Data from an ongoing survey by NASA's Swift satellite have helped astronomers solve a decades-long mystery about why a small percentage of black holes emit vast amounts of energy.
Only about one percent of supermassive black holes exhibit this behavior. The new findings confirm that black holes "light up" when galaxies collide, and the data may offer insight into the future behavior of the black hole in our own Milky Way galaxy. The study will appear in the June 20 issue of The Astrophysical Journal Letters.
The intense emission from galaxy centers, or nuclei, arises near a supermassive black hole containing between a million and a billion times the sun's mass. Giving off as much as 10 billion times the sun's energy, some of these active galactic nuclei (AGN) are the most luminous objects in the universe. They include quasars and blazars.
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The optical counterparts of many active galactic nuclei (circled) detected by the Swift BAT Hard X-ray Survey clearly show galaxies in the process of merging. These images, taken with the 2.1-meter telescope at Kitt Peak National Observatory in Arizona, show galaxy shapes that are either physically intertwined or distorted by the gravity of nearby neighbors. These AGN were known prior to the Swift survey, but Swift has found dozens of new ones in more distant galaxies. Credit: NASA/Swift/NOAO/Michael Koss and Richard Mushotzky (Univ. of Maryland
"Theorists have shown that the violence in galaxy mergers can feed a galaxy's central black hole," said Michael Koss, the study's lead author and a graduate student at the University of Maryland in College Park. "The study elegantly explains how the black holes switched on."
Until Swift's hard X-ray survey, astronomers never could be sure they had counted the majority of the AGN. Thick clouds of dust and gas surround the black hole in an active galaxy, which can block ultraviolet, optical and low-energy, or soft X-ray, light. Infrared radiation from warm dust near the black hole can pass through the material, but it can be confused with emissions from the galaxy's star-forming regions. Hard X-rays can help scientists directly detect the energetic black hole.
Since 2004, the Burst Alert Telescope (BAT) aboard Swift has been mapping the sky using hard X-rays.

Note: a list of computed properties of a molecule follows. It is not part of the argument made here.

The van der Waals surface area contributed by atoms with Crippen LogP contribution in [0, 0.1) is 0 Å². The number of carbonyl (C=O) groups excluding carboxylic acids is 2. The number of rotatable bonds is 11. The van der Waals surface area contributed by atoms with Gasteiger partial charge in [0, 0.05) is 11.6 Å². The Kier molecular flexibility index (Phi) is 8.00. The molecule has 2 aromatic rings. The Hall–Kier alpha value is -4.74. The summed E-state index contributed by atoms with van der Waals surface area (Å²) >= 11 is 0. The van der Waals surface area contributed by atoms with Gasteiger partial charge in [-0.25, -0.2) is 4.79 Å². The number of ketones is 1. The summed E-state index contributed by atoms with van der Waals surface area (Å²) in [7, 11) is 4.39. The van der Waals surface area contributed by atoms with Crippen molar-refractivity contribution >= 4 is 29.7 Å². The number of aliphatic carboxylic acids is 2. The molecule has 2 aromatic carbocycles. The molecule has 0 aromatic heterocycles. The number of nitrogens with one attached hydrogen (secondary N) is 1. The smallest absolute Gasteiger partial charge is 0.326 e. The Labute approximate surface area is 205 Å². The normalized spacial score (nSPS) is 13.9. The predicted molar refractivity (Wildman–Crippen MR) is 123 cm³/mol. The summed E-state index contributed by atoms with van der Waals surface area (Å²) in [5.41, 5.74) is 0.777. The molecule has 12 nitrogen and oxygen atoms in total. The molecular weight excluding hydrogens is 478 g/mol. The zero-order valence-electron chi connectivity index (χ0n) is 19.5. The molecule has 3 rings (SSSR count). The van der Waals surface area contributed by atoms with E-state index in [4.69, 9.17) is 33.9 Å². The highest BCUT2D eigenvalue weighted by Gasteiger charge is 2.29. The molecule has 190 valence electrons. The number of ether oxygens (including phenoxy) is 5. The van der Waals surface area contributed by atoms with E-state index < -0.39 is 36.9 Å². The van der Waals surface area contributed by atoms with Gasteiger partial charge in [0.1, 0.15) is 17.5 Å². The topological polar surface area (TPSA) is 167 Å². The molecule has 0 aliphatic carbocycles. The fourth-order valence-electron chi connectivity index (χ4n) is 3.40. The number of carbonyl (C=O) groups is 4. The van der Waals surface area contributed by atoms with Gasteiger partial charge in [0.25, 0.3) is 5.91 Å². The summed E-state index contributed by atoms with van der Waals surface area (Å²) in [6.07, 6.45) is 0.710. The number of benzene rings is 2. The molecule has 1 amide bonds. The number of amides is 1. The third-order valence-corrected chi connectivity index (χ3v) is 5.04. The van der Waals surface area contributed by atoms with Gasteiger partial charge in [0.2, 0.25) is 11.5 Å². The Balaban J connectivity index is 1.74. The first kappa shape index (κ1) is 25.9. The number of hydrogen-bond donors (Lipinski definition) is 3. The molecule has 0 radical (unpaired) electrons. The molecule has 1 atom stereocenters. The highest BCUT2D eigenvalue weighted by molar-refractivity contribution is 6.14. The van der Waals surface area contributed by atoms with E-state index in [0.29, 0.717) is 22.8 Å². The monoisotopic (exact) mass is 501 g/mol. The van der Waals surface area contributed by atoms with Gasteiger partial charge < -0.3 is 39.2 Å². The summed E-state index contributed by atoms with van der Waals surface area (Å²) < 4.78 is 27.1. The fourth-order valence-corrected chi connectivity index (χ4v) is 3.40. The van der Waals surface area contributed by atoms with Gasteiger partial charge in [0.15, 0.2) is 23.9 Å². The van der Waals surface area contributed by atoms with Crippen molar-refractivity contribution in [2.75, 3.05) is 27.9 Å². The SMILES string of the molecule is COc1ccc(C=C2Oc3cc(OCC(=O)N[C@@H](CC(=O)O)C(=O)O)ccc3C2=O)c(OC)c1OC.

"Building up its exposure year after year, the Swift BAT Hard X-ray Survey is the largest, most sensitive and complete census of the sky at these energies," said Neil Gehrels, Swift's principal investigator at NASA's Goddard Space Flight Center in Greenbelt, Md.
The survey, which is sensitive to AGN as far as 650 million light-years away, uncovered dozens of previously unrecognized systems.
"The Swift BAT survey is giving us a very different picture of AGN," Koss said. The team finds that about a quarter of the BAT galaxies are in mergers or close pairs. "Perhaps 60 percent of these galaxies will completely merge in the next billion years. We think we have the 'smoking gun' for merger-triggered AGN that theorists have predicted."
Other members of the study team include Richard Mushotzky and Sylvain Veilleux at the University of Maryland and Lisa Winter at the Center for Astrophysics and Space Astronomy at the University of Colorado in Boulder.
"We've never seen the onset of AGN activity so clearly," said Joel Bregman, an astronomer at the University Michigan, Ann Arbor, who was not involved in the study. "The Swift team must be identifying an early stage of the process with the Hard X-ray Survey."
Swift, launched in November 2004, is managed by Goddard. It was built and is being operated in collaboration with Penn State, the Los Alamos National Laboratory in New Mexico, and General Dynamics in Falls Church, Va.; the University of Leicester and Mullard Space Sciences Laboratory in the United Kingdom; Brera Observatory and the Italian Space Agency in Italy; plus additional partners in Germany and Japan.
This simulation follows the collision of two spiral galaxies that harbor giant black holes. The merger stirs up gas in both galaxies. Infalling gas "switches on" the black hole and creates an active galactic nucleus (AGN). Credit: Volker Springel and Tiziana Di Matteo (Max Planck Institute for Astrophysics), Lars Hernquist (Harvard Univ.)